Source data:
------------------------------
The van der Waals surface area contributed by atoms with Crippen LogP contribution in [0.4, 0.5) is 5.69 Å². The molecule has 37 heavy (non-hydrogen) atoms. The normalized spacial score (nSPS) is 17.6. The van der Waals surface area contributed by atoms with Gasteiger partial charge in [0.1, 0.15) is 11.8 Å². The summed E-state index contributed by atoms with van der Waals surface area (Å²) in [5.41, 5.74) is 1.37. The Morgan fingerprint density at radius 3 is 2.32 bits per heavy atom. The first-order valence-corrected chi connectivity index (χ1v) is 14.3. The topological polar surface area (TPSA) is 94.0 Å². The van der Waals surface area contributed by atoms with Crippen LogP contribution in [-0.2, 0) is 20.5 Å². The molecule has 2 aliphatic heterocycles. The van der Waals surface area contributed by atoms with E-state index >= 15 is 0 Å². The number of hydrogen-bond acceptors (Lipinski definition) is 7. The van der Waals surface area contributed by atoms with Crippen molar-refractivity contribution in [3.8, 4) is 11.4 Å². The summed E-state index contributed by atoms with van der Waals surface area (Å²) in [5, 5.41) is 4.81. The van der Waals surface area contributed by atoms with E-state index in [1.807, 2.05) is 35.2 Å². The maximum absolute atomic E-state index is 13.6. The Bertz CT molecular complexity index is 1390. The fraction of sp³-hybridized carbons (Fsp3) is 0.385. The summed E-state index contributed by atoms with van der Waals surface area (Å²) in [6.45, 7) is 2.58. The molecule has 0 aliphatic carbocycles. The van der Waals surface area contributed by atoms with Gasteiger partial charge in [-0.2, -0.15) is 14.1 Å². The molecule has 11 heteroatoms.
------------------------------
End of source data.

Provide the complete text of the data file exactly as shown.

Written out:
The van der Waals surface area contributed by atoms with Crippen LogP contribution in [0.4, 0.5) is 5.69 Å². The molecule has 37 heavy (non-hydrogen) atoms. The normalized spacial score (nSPS) is 17.6. The van der Waals surface area contributed by atoms with Gasteiger partial charge in [0.1, 0.15) is 11.8 Å². The summed E-state index contributed by atoms with van der Waals surface area (Å²) in [5.41, 5.74) is 1.37. The Morgan fingerprint density at radius 3 is 2.32 bits per heavy atom. The first-order valence-corrected chi connectivity index (χ1v) is 14.3. The topological polar surface area (TPSA) is 94.0 Å². The van der Waals surface area contributed by atoms with Crippen LogP contribution in [-0.2, 0) is 20.5 Å². The molecule has 2 aliphatic heterocycles. The van der Waals surface area contributed by atoms with E-state index >= 15 is 0 Å². The number of hydrogen-bond acceptors (Lipinski definition) is 7. The van der Waals surface area contributed by atoms with Crippen molar-refractivity contribution in [3.8, 4) is 11.4 Å². The summed E-state index contributed by atoms with van der Waals surface area (Å²) in [5, 5.41) is 4.81. The van der Waals surface area contributed by atoms with E-state index in [1.807, 2.05) is 35.2 Å². The maximum absolute atomic E-state index is 13.6. The Bertz CT molecular complexity index is 1390. The fraction of sp³-hybridized carbons (Fsp3) is 0.385. The summed E-state index contributed by atoms with van der Waals surface area (Å²) in [6.45, 7) is 2.58. The molecule has 0 aliphatic carbocycles. The van der Waals surface area contributed by atoms with Gasteiger partial charge in [-0.2, -0.15) is 14.1 Å². The molecule has 11 heteroatoms.